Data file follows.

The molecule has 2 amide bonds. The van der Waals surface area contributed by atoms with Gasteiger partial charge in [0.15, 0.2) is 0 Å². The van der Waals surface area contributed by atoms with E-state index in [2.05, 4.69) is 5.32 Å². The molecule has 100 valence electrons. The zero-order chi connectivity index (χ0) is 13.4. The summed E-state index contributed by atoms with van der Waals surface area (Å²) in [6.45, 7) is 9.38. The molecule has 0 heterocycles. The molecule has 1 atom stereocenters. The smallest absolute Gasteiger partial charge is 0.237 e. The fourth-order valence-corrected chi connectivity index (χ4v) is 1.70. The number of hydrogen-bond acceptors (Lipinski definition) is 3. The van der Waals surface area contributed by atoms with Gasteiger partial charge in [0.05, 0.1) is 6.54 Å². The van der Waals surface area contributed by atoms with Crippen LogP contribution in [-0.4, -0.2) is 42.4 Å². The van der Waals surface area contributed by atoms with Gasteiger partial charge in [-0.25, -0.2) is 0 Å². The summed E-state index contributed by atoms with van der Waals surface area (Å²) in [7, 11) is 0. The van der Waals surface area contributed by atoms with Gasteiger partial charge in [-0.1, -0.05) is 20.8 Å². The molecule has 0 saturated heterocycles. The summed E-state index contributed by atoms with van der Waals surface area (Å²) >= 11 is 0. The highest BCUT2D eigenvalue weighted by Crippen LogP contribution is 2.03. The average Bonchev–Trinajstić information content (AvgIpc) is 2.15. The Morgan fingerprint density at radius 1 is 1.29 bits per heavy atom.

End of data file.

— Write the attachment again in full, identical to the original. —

The molecule has 2 amide bonds. The van der Waals surface area contributed by atoms with Gasteiger partial charge in [0.15, 0.2) is 0 Å². The van der Waals surface area contributed by atoms with E-state index in [2.05, 4.69) is 5.32 Å². The molecule has 100 valence electrons. The zero-order chi connectivity index (χ0) is 13.4. The summed E-state index contributed by atoms with van der Waals surface area (Å²) in [6.45, 7) is 9.38. The molecule has 0 heterocycles. The molecule has 1 atom stereocenters. The smallest absolute Gasteiger partial charge is 0.237 e. The fourth-order valence-corrected chi connectivity index (χ4v) is 1.70. The number of hydrogen-bond acceptors (Lipinski definition) is 3. The van der Waals surface area contributed by atoms with Gasteiger partial charge in [0.05, 0.1) is 6.54 Å². The van der Waals surface area contributed by atoms with Crippen LogP contribution in [-0.4, -0.2) is 42.4 Å². The van der Waals surface area contributed by atoms with Gasteiger partial charge in [-0.25, -0.2) is 0 Å². The summed E-state index contributed by atoms with van der Waals surface area (Å²) in [7, 11) is 0. The van der Waals surface area contributed by atoms with Gasteiger partial charge in [-0.1, -0.05) is 20.8 Å². The molecule has 0 saturated heterocycles. The summed E-state index contributed by atoms with van der Waals surface area (Å²) >= 11 is 0. The highest BCUT2D eigenvalue weighted by Crippen LogP contribution is 2.03. The average Bonchev–Trinajstić information content (AvgIpc) is 2.15. The Morgan fingerprint density at radius 1 is 1.29 bits per heavy atom.